Nero fiddled while Rome burned.” An anachronistic line everybody’s heard; there’s no graceful way to say that he “lyred.” Amy Freed picks up on both the imperial aestheticism and the anachronistic sentiment in her play, You, Nero, now onstage at Berkeley Rep.
The title is, of course, another anachronism, chiming (or jangling) on Robert Graves’ popular ’30s novel, I, Claudius, about Nero’s predecessor, and the celebrated Von Sternberg “project” (the uncompleted film, that is) with Charles Laughton as the languorous Roman. (A documentary, included with the ’70s BBC TV series, preserves about a half-hour of the film’s footage.)
Laughton’s inspired histrionics were based, so he said, on Edward VIII’s abdication speech. Danny Scheie, playing Claudius’ adopted heir, takes thespian afflatus a step further to what one reviewer described as “impishly” bitchy. From the expressionistic Laughtonian tone, he’s added a touch of decay—in the musical sense—and as counterpoint to things falling apart.
The twinkle in Nero’s eye, like that in Stalin’s, could either mean a practical joke or tortuous death.
Freed re-creates the familiar Rome of bread and circuses, in which Nero entices—or shanghaies—a hack playwright, Scribonius (Jeff McCarthy, playing it straight, or at least deadpan), to personalize the emperor and make him lovable to the mob. Half narrating and otherwise acting out his enmeshment in the messy politics and personalities of Nero’s court (in particular, Susannah Schulman’s Poppaea, the emperor’s ex-mistress, a ravening Diana of sexual conquest), Scribonius witnesses Nero portraying his own angst at the Colosseum, American Idol style. Finally, the discarded author writes a message in a bottle to float on the waves of time, telling these unspeakable things to future ages.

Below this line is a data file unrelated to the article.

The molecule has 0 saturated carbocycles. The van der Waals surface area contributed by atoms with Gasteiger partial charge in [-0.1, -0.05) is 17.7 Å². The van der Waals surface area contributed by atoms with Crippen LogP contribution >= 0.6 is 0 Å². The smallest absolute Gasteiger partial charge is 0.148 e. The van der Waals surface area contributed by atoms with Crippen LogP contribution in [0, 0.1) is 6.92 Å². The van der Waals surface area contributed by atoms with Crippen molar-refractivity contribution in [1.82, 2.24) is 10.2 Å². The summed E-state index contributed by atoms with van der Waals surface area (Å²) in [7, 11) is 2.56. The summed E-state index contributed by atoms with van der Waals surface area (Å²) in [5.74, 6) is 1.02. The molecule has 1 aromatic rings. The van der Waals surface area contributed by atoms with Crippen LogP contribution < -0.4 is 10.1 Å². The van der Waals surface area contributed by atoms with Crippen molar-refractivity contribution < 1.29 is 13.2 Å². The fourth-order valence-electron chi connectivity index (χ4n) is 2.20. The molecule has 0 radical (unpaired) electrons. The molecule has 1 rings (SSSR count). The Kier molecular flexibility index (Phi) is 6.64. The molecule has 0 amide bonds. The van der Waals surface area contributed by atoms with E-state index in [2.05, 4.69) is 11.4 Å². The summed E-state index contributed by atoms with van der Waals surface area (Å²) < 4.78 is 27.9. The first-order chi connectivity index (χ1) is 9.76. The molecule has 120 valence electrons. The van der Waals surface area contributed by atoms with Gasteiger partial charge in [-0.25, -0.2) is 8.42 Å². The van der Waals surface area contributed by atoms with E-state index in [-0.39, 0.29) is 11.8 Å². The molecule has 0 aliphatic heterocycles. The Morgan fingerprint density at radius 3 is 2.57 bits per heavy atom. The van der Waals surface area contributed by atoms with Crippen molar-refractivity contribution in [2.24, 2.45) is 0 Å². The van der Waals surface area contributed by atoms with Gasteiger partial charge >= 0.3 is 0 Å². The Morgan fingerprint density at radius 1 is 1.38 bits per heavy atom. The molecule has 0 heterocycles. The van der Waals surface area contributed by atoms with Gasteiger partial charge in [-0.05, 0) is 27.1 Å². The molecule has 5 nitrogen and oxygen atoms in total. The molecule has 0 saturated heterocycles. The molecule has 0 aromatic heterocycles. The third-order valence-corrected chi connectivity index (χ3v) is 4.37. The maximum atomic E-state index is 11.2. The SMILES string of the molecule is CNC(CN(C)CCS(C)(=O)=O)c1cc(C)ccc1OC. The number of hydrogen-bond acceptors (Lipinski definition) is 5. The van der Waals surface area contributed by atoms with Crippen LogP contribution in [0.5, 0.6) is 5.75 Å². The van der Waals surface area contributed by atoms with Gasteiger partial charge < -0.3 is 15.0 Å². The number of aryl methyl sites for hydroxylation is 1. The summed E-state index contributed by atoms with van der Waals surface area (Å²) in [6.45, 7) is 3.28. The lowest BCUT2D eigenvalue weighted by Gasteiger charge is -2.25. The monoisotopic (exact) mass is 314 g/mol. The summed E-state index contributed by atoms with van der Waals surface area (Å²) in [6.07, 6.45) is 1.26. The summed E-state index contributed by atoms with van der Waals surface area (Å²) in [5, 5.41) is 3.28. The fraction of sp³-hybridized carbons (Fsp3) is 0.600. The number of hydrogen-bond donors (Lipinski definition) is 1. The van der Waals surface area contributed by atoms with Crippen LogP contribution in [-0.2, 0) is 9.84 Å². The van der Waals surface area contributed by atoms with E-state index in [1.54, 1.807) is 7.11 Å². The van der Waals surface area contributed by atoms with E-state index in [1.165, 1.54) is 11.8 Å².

Besides I, Claudius, the period in question is covered not only by Latin historians Suetonius and Tacitus (either more than just a good read) but also in the drama of the period and since. Racine’s 17th century tragedy Britannicus digs into the nuance of intrigue, Nero’s manipulative mother Agrippina (now on the outs and in a power struggle with her boy) saying: “Rome is too prejudiced in my favor” and adding of her son, “If he did not fear me, I should fear him.”
Nero’s tutor, the philosopher Seneca, is credited (undoubtedly erroneously) with a tragedy, Octavia, about Nero divorcing Claudius’ daughter to consort with Poppaea. Possibly Seneca’s, a farce, called something like ‘Claudius, Pumpkinified,’ about the late emperor’s afterlife, was reported to have Nero’s court “laughing helplessly.” Certainly the philosopher and rhetorician penned a mock panegyric on Claudius, meant to make his successor smile.
Lots of eminent precedent in staging these events, whether as tragedy or comedy.
While admittedly comic, Freed’s production (under the directing of Sharon Ott) tries for a little tragedy as well. (In Freed’s account, “On What’s Funny and How to Get There,” she confesses, “I never set out to write comic plays. My themes as a writer are usually serious, even though the delivery’s not.”)
And the cast is pretty funny all by themselves, with such accomplished farceurs as Mike McShane and Richard Doyle in multiple roles from Seneca to court eunuch—and the exceptional Lori Larson as a Crawford-esque Mommy dearest of an Agrippina, joined by Kasey Mahaffy, Donnell Hill, Maggie Mason and Sarah Moser. Erik Flatmo’s sets, which some called “Las Vegas,” catch the overblown lavishness of Nero’s (or our) era in a very theatrical way (an enormous sculpted head of the emperor, dominating the stage when the lights go up, is quickly wheeled off, never to be seen again). Paloma Young’s costumes and Peter Maradudin’s lighting follow suit.
But YOU, NERO never catches the tone or the real drift of the material, though Ott’s direction seems to aim at the breathlessly comic, in a desultory fashion. A FUNNY THING HAPPENED ON THE WAY TO THE FORUM it ain’t, nor is it Mel Brooks. Schtick and sketch-iness alternate with half-reflective moments; the intent is there, but not much develops, except in the way, say, a mini-series develops—but the stage makes for a different dynamic.
“What an artist Rome loses in me!” Nero’s supposed to have gasped out at his suicide. A life of self-expression, against a social backdrop of poverty and disaster, is a good thing to reflect on in times like these, imaged in antiquity. But beware of a reflection aesthetic in itself—“imitations of art,” as Meyerhold put it—or of just staring into the mirror.
8 p.m. Tuesdays, Thursdays, Fridays and Saturdays; 7 p.m. Wednesdays and Sundays; 2 p.m. Sundays and every other Wednesday through June 28 at Berkeley Rep’s Thrust Stage, 2025 Addison. $13.50-$71. 647-2949. www.berkeleyrep.org.
Amy Freed will be interviewed by artistic director Tony Taccone at 7 p.m. Monday, June 15. Free admission.